Scientists in the U.S. have identified nearly 200 mutations in noncoding DNA that play functional roles in different cancers. Most of the somatic expression quantitative trait loci (eQTLs) appear to impact on a set of core pathways, which makes it possible to classify tumors into pathways-based subtypes, suggest the researchers at the University of California, San Diego (UCSD) and Stanford University School of Medicine.
“Most cancer-related mutations occur in regions of the genome outside of genes, but there are so incredibly many of them that it's hard to know which are actually relevant and which are merely noise,” says senior author Trey Ideker, Ph.D., professor at UC San Diego School of Medicine and Moores Cancer Center. “Here for the first time we found about 200 mutations in noncoding DNA that are functional in cancer—and that's about 199 more than we knew before.”
The findings indicate that the identified network of eQTLs is disrupted in 88% of tumors, “suggesting widespread impact of noncoding mutations in cancer,” the team writes in their published paper in Nature Genetics, which is entitled “A Global Transcriptional Network Connecting Noncoding Mutations to Changes in Tumor Gene Expression.”
Human tumors are hugely complex, and there are many subtypes that display different molecular, cellular and clinical characteristics, the authors explain. However, such coding regions account for less than 2% of the human genome and, as the UCSD-led team points out, “attention is now shifting to the greater number of somatic mutations in noncoding regions.” Cancer genomes are “replete” with noncoding mutations, they write, but we still don’t really understand which noncoding mutations are relevant to cancer development and progression.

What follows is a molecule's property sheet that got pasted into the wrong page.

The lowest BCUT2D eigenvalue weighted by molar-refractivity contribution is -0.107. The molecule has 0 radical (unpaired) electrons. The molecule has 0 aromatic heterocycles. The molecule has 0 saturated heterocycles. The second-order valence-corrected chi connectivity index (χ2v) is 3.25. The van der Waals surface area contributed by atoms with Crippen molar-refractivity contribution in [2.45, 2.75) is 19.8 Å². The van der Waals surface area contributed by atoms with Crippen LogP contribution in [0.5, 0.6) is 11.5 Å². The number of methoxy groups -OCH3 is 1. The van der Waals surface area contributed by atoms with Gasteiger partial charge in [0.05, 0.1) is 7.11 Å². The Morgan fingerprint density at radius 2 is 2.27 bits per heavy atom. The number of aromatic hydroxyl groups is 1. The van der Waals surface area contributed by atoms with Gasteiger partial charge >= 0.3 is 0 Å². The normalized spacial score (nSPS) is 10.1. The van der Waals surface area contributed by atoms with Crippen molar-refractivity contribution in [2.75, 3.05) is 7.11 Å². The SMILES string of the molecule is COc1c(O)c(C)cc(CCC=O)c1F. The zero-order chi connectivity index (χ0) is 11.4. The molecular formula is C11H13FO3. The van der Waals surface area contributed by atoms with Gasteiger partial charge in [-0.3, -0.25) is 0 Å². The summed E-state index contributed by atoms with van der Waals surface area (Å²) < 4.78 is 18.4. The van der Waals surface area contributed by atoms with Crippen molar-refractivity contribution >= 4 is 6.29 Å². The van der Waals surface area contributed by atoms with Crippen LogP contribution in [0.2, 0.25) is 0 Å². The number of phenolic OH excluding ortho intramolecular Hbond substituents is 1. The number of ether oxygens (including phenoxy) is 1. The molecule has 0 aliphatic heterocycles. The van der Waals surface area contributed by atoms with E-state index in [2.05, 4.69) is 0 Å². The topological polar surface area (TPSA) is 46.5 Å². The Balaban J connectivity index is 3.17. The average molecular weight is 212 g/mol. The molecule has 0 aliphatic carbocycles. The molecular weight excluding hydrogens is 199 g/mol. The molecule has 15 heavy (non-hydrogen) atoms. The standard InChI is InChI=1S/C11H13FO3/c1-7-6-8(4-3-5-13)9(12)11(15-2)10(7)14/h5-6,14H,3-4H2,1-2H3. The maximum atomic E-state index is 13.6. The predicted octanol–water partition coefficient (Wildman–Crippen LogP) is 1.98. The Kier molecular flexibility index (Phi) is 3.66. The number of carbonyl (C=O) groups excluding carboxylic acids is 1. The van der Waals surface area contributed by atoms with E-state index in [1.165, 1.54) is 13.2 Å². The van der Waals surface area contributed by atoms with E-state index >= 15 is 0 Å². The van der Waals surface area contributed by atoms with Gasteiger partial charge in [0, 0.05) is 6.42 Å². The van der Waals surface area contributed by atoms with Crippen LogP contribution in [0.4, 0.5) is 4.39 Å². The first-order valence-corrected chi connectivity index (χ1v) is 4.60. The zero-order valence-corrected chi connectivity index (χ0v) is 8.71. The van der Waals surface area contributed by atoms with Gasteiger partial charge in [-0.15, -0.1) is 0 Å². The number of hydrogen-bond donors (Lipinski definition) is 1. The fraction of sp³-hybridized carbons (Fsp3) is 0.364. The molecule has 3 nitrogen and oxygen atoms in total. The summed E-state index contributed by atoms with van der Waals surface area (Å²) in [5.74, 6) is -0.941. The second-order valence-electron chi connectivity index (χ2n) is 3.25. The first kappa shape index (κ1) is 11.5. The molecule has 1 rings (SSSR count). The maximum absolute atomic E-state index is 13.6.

While initiatives such as The Cancer Genome Atlas (TCGA) and International Cancer Genome Consortium (ICGC) have tried to gain new insights into the complexity of different tumor types, their initial focus was initially on protein-coding regions, although TCGA did identify a cancer-related noncoding mutation in the promoter of the telomerase reverse transcriptase (TERT) gene. And while recurrent somatic mutations have been found at other noncoding loci, as the UCSD team points out, “assessing the function of these mutations, if any, has been challenging.
To identify noncoding mutations that are associated with functional effects in cancer, Dr. Ideker’s team turned back to TCGA data and carried out a systematic analysis of 930 tumors, integrating whole genome sequences, matched mRNA expression profiles, and reference transcriptional interaction maps. “The secret sauce was to look for changes in gene expression,” notes Dr. Ideker, who is also founder of the UC San Diego Center for Computational Biology and Bioinformatics and co-director of the Cancer Cell Map Initiative.”
From their resulting datasets and further analyses, the team identified 193 noncoding loci in which mutations were found to disrupt target gene expression. Most of these identified loci were validated in a second, independent cohort of another 3382 tumors from the ICGC cohort.
Interestingly, while somatic eQTLs linked noncoding mutations to the expression levels of 13 known tumor-suppressor genes or oncogenes, most of the noncoding mutations were not associated with already known cancer-associated genes, the authors note. Rather, many of the genes affected by the eQTL mutations “are not yet widely appreciated as cancer drivers,” the team notes, “motivating further studies on the mechanistic basis of noncoding mutations in cancer.”